Elisabeth Thalheim. Collection

Bijkomende meta info

This collection contains digitised copies of 7 postcards and a letter sent by Elisabeth Thalheim to her mother Karola Kohn and her daughter Nelly Klein via Elisabeth’s Belgian, non-Jewish friend Lina Govaerts, while interned at the Dossin barracks from February until April 1943 ; a digital copy of an essay in English, written by Elisabeth Thalheim while taking an English course in preparation of her migration to China.
Nelly Klein-Sturm recounts her resistance activities : COLLIN Claude, "Nelly Sturm : ce qu'on appelait le 'travail allemand' ", in Guerres Mondiales et Conflits Contemporains, 2003/4 (n° 212).
Elisabeth Thalheim
German, English
Digitally stored at Kazerne Dossin, except for KD_00072_A000756 and KD_00072_A000757 (Information available on item level).
Nelly Klein-Sturm and daughter Eva Sturm, Private collection, Berlin
19 digitised images (7 postcards, 1 letter, 1 essay and 1 death certificate)
Elisabeth Thalheim was born in Vienna, Austria, on 29 May 1901. On 6 January 1924, she married the Hungarian glazier Koloman or Kalman Klein, born in Kisnána, Hungary, on 28 September 1891. Kalman had been a soldier and had survived World War I as a prisoner of war in a Russian internment camp. The couple started a small hardware shop in Ottakring, Vienna, Austria, and led a non-religious, but traditional life. After the Anschluss, the family hardware store was mobbed and Austrian Nazis forced the Klein family out of their home and shop. Kalman and Elisabeth fled from Austria to Belgium in August 1939. They settled in Anderlecht, Brussels, where Elisabeth’s mother, Karoline or Karola Kohn, had arrived in June that year. Nelly Klein (b. 03/12/1924, Vienna, Austria), daughter of Kalman and Elisabeth, joined her parents and grandmother in Belgium in September 1939.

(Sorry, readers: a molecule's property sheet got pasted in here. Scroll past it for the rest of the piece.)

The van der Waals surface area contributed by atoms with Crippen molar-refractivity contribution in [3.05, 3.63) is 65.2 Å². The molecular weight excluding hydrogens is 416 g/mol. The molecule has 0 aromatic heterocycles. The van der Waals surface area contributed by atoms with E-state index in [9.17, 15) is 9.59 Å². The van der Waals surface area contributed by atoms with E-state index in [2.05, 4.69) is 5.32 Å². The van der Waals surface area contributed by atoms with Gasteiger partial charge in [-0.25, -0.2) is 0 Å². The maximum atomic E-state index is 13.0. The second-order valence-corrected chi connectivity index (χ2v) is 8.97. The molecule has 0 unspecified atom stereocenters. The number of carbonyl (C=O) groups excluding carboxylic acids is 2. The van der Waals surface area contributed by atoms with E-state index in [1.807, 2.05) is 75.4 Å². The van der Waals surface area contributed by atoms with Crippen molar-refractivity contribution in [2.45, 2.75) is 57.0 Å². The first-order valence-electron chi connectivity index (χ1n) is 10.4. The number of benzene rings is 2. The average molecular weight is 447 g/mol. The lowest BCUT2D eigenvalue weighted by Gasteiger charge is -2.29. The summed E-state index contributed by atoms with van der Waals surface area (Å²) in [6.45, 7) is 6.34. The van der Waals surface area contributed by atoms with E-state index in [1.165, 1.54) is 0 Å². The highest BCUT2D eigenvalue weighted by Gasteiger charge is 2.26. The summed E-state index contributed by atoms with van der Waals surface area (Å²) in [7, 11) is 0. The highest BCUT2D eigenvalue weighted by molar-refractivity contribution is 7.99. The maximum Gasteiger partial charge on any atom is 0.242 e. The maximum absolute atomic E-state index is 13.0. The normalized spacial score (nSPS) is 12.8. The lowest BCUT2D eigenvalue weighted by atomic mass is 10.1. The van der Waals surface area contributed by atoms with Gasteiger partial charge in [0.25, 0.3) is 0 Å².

In May 1940, when Nazi-Germany invaded Belgium, Kalman Klein was arrested by the Belgian state and deported to the south of France as a “suspect foreigner whom had recently migrated from Nazi-Germany”. On 17 August 1942, Kalman Klein was deported from the Drancy transit camp in France to Auschwitz-Birkenau via transport 20. He did not survive.
Elisabeth Thalheim, her mother Karola Kohn and her daughter Nelly Klein remained in Belgium. As of 1941, Nelly became more and more involved in communist youth movements. After the invasion of the Soviet Union, she engaged in actions to demoralise and infiltrate the German army, an operation now known as the so-called “Travail allemand”.
Elisabeth Thalheim was arrested during a raid in Brussels on 13 February 1943, and was taken to the Dossin barracks in Mechelen. During her interment at the camp, she wrote several postcards to her friend Lina Govaerts, whom owned a small café at Rue du Clinique in Brussels. Lina remained in contact with Karola Kohn and Nelly Klein and passed on the cards which Elisabeth sent to Lina’s café in March and April 1943. Elisabeth Thalheim was deported from the Dossin barracks via Transport XX to Auschwitz-Birkenau on 20 April 1943. Upon arrival, she and dozens of other women were selected as “forced labourers” and taken to Block 10 where they subjected to medical experiments. In July 1943, Elisabeth was sent from Auschwitz-Birkenau to Natzweiler-Struthof where she was murdered by German collaborators of Ahnenerbe, whom collected human specimens for the anatomy collection of professor August Hirt at the university of Strasburg.
Both Karola Kohn and Nelly Klein survived the war in hiding in Brussels. While Karola returned to Vienna, Nelly moved to Berlin. Karola Kohn passed away in Vienna on 7 December 1975. Nelly married a Mister Sturm and had a daughter and grandsons. She still lives in Berlin.
In 1996 Nelly Klein-Sturm, daughter of Kalman Klein and Elisabeth Thalheim, donated items KD_00072_A000756 (original) and KD_00072_A000757 (photocopy) to the Jewish Museum of Deportation and Resistance, now Kazerne Dossin. Digital copies of the other postcards, the essay and the letter were delivered by e-mail in 2013.
Nelly Klein-Sturm, 1996 and 2013

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